Changing Myself with Words: A guest post by TLAF Certificate Graduate Sharon Bippus

Editor’s note: Sharon is a graduate of the Transformative Language Arts Foundations Certificate program. This blog post is one of five reflection posts she submitted as part of the certificate requirements.

As an adult, I know I can rewrite my story.

Changing the World with Words is one of the required courses [to be offered again in 2023] in the Transformative Language Arts Foundations certification program. In my opinion, it brings to mind the famous quotation erroneously attributed to Gandhi, “Be the change you want to see in the world.” Apparently, this is actually a paraphrase of a longer idea that Gandhi expressed:

We but mirror the world. All the tendencies present in the outer world are to be found in the world of our body. If we could change ourselves, the tendencies in the world would also change. As a man changes his own nature, so does the attitude of the world change towards him. This is the divine mystery supreme. A wonderful thing it is and the source of our happiness. We need not wait to see what others do.

In this vein, I wonder if a better name for the TLAN course would be “Changing Myself with Words.” It seems a slightly easier place to begin before I actually tackle the reformation of the entire world.

In an interview I heard last year, the Irish poet Padraig O’Tuama discussed the healing effects of writing poetry to a younger version of himself who had undergone a severe trauma. He stated:

There’s something so redeeming for me all these years later to be able to speak that poem back to that frightened 18-year-old…somehow eventually to have recovered the capacity to be able to say something back. It doesn’t undo it, but it’s enough. I can somehow feel like I’m able to have a conversation between the me then and the me now. That is enough, and I can examine it.

Like O’Tuama, I have the ability to use my words to examine my past. Through my words, I have the power to write my own narrative and develop a new story for myself. For me, that change in perspective began after attending the first day of Changing the World with Words. When we met on Zoom, we were given five sentence stems to use as we introduced ourselves to our new classmates. One of the prompts seemed innocent enough:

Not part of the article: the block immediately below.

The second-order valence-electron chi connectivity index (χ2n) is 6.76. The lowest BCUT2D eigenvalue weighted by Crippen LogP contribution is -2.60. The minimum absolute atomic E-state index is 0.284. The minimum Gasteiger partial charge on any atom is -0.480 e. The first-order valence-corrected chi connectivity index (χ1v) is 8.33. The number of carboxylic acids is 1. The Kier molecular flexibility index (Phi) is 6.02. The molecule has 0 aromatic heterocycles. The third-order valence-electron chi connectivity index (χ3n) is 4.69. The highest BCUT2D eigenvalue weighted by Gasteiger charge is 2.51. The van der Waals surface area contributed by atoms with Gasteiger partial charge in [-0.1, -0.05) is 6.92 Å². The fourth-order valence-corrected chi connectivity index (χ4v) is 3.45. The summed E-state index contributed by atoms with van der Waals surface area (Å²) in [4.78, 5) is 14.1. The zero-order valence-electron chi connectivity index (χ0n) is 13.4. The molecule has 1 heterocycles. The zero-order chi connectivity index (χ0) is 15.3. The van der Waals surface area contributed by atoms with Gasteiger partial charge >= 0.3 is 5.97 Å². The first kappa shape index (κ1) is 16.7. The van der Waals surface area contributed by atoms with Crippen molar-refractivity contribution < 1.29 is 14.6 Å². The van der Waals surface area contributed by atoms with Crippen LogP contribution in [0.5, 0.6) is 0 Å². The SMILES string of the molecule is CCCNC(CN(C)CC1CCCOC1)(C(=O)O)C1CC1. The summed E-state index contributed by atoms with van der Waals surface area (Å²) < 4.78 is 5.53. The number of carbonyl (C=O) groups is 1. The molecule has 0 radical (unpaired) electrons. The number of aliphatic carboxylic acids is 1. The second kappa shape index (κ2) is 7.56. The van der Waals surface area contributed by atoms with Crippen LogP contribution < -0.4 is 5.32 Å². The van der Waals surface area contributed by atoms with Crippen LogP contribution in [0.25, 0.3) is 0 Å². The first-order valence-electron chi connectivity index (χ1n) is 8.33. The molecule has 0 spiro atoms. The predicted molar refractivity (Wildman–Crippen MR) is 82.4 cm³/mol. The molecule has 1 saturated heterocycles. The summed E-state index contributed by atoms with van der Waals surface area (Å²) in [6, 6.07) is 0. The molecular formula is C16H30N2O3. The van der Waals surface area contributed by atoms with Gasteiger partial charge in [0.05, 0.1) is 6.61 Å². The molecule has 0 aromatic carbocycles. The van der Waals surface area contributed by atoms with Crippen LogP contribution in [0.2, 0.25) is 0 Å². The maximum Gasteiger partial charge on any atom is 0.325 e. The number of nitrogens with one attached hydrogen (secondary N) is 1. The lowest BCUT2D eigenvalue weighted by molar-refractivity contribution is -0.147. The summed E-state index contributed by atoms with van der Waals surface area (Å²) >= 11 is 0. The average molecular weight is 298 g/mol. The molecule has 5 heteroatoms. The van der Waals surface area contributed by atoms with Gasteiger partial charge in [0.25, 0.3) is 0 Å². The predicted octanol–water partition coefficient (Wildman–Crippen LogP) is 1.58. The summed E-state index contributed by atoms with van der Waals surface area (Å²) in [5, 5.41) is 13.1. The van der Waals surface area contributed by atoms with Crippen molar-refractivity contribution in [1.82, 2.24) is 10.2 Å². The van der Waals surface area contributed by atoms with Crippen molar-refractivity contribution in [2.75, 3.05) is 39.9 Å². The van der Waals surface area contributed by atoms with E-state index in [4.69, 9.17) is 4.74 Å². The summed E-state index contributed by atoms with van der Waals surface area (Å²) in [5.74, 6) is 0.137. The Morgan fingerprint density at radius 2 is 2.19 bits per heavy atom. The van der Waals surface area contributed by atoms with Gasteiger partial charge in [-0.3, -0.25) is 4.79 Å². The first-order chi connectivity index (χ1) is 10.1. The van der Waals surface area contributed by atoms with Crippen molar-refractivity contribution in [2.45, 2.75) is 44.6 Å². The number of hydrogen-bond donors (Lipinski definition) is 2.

When I was a kid, I wanted to be…

From my perspective, the other participants must have spent a few enjoyable minutes reminiscing about their favorite childhood memories and games – playing dress up, playing with imaginary friends, playing outside with the neighborhood kids – because the answers they shared were exciting and diverse. One wanted to be a dentist, another a potter. There was a teacher, a welder, and an actress. Most people listed multiple future professions and abilities – so many choices that revealed great imagination and inspiration.

My response was, “When I was a kid, I didn’t know what I wanted to be.”

I was embarrassed when I read that sentence aloud. I was the only one in the group without a dream or an imagination. What did I do as a child? I read. I watched TV. I drew pictures and floorplans. In middle school, I took sewing lessons in Home Ec. But most of all, I kept to myself. I had learned at a young age that to reveal any personal information was to open myself to ridicule. Today, as I look at the list of the activities I enjoyed as a young person, I realize that I could have fantasized about being a writer, an actress, an artist, an architect, or a fashion designer, but I don’t recall ever having those thoughts. It’s hard to imagine a future when you’re busy simply surviving each day.

Now, as an adult, I know that I can rewrite my story. I can acknowledge what that little girl wanted to be. She wanted to be held in a warm embrace. She wanted to be encouraged. She wanted to be seen and heard. She wanted to feel valued and accepted. She wanted to know that someone supported her.

She wanted to hear the words “I love you.”

I can’t change the past, but I can use my words to reassure that little girl. I can offer that innocent child-that-I-was compassion and tenderness. I can use my words to work through issues and to achieve clarity, and in turn, the woman that I am now can dream of changing the world one day.

Sharon Bippus, PhD, is an ESOL (English to Speakers of Other Languages) instructor who finds inspiration in the intersection of creativity, mystery, and synchronicity. As an undergraduate, she was awarded two scholarships to study in Germany which fueled her desire to learn more about the diverse world we live in. Since that time, she has taught English in Slovakia and China and was a Peace Corps Volunteer in Western Russia. She currently teaches ESOL at a community college in the suburbs of Houston, Texas where she works with students from all over the world. In her free time, she enjoys mixed media, collage, and photography and has received training in trauma-informed expressive arts and nature-based therapeutic practices. She is a SoulCollage® facilitator, a Veriditas-trained labyrinth facilitator, and a student in the Haden Institute’s Dream Work Program.

Photo: Pixabay

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